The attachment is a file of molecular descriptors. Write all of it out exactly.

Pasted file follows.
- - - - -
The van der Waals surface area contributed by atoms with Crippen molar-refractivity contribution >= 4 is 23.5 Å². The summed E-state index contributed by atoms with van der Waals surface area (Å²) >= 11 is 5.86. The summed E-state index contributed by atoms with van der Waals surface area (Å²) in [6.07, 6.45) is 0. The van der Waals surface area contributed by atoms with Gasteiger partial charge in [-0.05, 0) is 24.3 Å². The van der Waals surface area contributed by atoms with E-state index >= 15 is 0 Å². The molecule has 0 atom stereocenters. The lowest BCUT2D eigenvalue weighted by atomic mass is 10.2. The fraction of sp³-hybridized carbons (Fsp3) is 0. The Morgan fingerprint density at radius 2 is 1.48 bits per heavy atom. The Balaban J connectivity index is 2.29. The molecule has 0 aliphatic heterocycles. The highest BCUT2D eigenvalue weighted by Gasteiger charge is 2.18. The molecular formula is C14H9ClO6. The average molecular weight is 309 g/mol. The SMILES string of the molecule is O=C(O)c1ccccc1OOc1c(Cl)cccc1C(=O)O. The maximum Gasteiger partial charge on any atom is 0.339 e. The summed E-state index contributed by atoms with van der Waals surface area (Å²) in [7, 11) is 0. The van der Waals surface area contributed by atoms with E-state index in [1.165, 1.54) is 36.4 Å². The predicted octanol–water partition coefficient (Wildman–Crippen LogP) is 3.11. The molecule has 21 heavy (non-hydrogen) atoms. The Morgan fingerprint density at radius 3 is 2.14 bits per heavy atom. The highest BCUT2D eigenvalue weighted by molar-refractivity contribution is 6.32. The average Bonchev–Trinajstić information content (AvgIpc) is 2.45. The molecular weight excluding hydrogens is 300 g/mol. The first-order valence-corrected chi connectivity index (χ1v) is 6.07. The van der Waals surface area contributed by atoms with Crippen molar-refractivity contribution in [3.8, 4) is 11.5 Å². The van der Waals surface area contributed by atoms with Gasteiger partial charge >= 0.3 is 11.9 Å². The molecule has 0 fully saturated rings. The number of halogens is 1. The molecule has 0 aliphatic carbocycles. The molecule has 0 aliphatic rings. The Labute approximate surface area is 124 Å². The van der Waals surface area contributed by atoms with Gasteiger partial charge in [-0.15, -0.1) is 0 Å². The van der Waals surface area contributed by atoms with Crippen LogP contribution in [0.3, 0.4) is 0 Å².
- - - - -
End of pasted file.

The van der Waals surface area contributed by atoms with Crippen molar-refractivity contribution >= 4 is 23.5 Å². The summed E-state index contributed by atoms with van der Waals surface area (Å²) >= 11 is 5.86. The summed E-state index contributed by atoms with van der Waals surface area (Å²) in [6.07, 6.45) is 0. The van der Waals surface area contributed by atoms with Gasteiger partial charge in [-0.05, 0) is 24.3 Å². The van der Waals surface area contributed by atoms with E-state index >= 15 is 0 Å². The molecule has 0 atom stereocenters. The lowest BCUT2D eigenvalue weighted by atomic mass is 10.2. The fraction of sp³-hybridized carbons (Fsp3) is 0. The Morgan fingerprint density at radius 2 is 1.48 bits per heavy atom. The Balaban J connectivity index is 2.29. The molecule has 0 aliphatic heterocycles. The highest BCUT2D eigenvalue weighted by Gasteiger charge is 2.18. The molecular formula is C14H9ClO6. The average molecular weight is 309 g/mol. The SMILES string of the molecule is O=C(O)c1ccccc1OOc1c(Cl)cccc1C(=O)O. The maximum Gasteiger partial charge on any atom is 0.339 e. The summed E-state index contributed by atoms with van der Waals surface area (Å²) in [7, 11) is 0. The van der Waals surface area contributed by atoms with E-state index in [1.165, 1.54) is 36.4 Å². The predicted octanol–water partition coefficient (Wildman–Crippen LogP) is 3.11. The molecule has 21 heavy (non-hydrogen) atoms. The Morgan fingerprint density at radius 3 is 2.14 bits per heavy atom. The highest BCUT2D eigenvalue weighted by molar-refractivity contribution is 6.32. The average Bonchev–Trinajstić information content (AvgIpc) is 2.45. The molecular weight excluding hydrogens is 300 g/mol. The first-order valence-corrected chi connectivity index (χ1v) is 6.07. The van der Waals surface area contributed by atoms with Crippen molar-refractivity contribution in [3.8, 4) is 11.5 Å². The van der Waals surface area contributed by atoms with Gasteiger partial charge >= 0.3 is 11.9 Å². The molecule has 0 fully saturated rings. The number of halogens is 1. The molecule has 0 aliphatic carbocycles. The molecule has 0 aliphatic rings. The Labute approximate surface area is 124 Å². The van der Waals surface area contributed by atoms with Gasteiger partial charge in [-0.15, -0.1) is 0 Å². The van der Waals surface area contributed by atoms with Crippen LogP contribution in [0.3, 0.4) is 0 Å².